Once, instrument forms stuck around long enough for players to get good at them. Violins, for example, may have changed slightly over the years, but the techniques required to play with skill have changed scarcely at all.
Modern digital instruments seem too fluid for virtuosity to coalesce. On the one hand, they can make any sound, and be designed so that even a complete novice can play tolerably, maybe even skillfully. On the other hand, the technology changes so fast that new options are always available, and the temptation is to incorporate them, which sends the would-be player into a new loop of trouble-shooting and potential yak-shaving.
The problem, of course, is not limited to music, and not particularly new. The constant tinkerer, the obsessive artist, the weekend mechanic—all have their own species of yak to shave. But musical interfaces represent a cutting edge of human-computer interaction, which, as any ATM, automated ticket kiosk, or iPhone will tell you, is becoming more of an issue in our daily lives.
Merrill explained, “If you build an interface that feels good for music, you’re already ahead of the curve for building a general, expressive, delightful interface.” Merril uses that word, delightful, frequently in describing how humans and machines can best interact. Apple’s iPhone is the gold standard. Scrolling the screen with your fingers feels “tight” and the little bounce that happens when you hit the bottom of the page, though almost unnoticed, completes the experience. It has the right combination of responsiveness—it does what you want, when you expect it to—and subtlety—subconscious details, conspicuous only when absent. Dave thinks similar design principles will have increasing importance as computers continue to saturate our lives.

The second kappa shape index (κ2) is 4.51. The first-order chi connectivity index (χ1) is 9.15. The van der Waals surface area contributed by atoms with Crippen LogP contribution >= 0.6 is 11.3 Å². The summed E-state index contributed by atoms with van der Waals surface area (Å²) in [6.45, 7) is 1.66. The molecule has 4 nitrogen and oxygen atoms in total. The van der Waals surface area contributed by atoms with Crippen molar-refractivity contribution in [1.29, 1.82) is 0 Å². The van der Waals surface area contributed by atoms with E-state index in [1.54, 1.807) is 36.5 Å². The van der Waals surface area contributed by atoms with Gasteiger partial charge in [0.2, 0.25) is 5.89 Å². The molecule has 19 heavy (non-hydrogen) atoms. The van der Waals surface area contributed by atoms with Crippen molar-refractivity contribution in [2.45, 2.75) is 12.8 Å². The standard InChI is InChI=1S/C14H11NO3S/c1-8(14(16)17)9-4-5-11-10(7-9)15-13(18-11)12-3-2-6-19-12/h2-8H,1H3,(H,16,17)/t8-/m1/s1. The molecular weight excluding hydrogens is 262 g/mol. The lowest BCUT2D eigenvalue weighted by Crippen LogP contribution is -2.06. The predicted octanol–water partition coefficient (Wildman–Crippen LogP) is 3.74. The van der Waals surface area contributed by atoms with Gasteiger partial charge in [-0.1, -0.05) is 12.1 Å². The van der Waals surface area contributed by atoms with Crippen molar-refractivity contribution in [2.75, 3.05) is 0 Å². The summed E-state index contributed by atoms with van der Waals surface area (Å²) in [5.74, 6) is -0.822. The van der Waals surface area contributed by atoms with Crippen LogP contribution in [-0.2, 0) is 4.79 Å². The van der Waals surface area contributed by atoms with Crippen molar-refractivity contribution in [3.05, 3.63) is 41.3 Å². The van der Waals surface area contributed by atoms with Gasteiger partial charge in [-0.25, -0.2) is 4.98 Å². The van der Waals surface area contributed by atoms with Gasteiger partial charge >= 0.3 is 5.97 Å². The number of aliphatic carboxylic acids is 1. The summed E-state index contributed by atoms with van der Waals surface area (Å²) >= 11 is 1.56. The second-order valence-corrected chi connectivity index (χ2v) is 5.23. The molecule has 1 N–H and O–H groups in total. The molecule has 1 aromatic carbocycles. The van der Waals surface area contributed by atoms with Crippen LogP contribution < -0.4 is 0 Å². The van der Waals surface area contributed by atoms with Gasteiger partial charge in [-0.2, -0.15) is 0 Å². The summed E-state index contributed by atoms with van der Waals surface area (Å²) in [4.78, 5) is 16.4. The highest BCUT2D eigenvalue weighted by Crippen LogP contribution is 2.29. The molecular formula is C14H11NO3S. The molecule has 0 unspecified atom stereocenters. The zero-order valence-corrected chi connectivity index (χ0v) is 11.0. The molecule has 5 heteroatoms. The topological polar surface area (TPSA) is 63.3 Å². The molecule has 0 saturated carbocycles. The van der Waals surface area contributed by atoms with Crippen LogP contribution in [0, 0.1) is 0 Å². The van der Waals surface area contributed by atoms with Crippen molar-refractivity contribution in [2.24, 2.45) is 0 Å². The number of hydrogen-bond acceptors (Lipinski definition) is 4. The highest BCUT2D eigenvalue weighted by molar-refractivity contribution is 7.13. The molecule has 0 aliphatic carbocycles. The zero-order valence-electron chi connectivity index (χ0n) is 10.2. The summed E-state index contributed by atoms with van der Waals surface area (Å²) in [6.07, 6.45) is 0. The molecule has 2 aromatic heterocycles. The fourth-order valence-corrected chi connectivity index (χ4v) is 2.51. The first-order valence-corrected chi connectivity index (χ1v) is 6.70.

“If we’re going to tolerate being surrounded by more and more computers,” Merrill concludes, “[they] are going to need to be either less obtrusive, or more delightful.”
(Hear Dave elaborate on music and interface design:)
As Build Day wraps up, our ranks have swollen to ten. One guy is working on a hybrid guitar-accordion. Another is working on an iPhone application that allows you to leave virtual graffiti in specific locations using GPS. A third newcomer is working on an effect that turns sound “inside out”, reversing high and low frequencies, sort of like taking the negative of a picture.
In walks a guy with an electronics-filled cup attached to string around his neck, turned outwards to give the appearance of a speaker coming out of his chest. He explains that it’s a portable audio-looping device built into a paper cup, part of his “Looperman” Halloween costume from the night before.
The room is filled with chatter, the odd guitar pluck, and other semi-musical noise. Someone has put on the movie Koyaanisqatsi, projected on a screen in the background.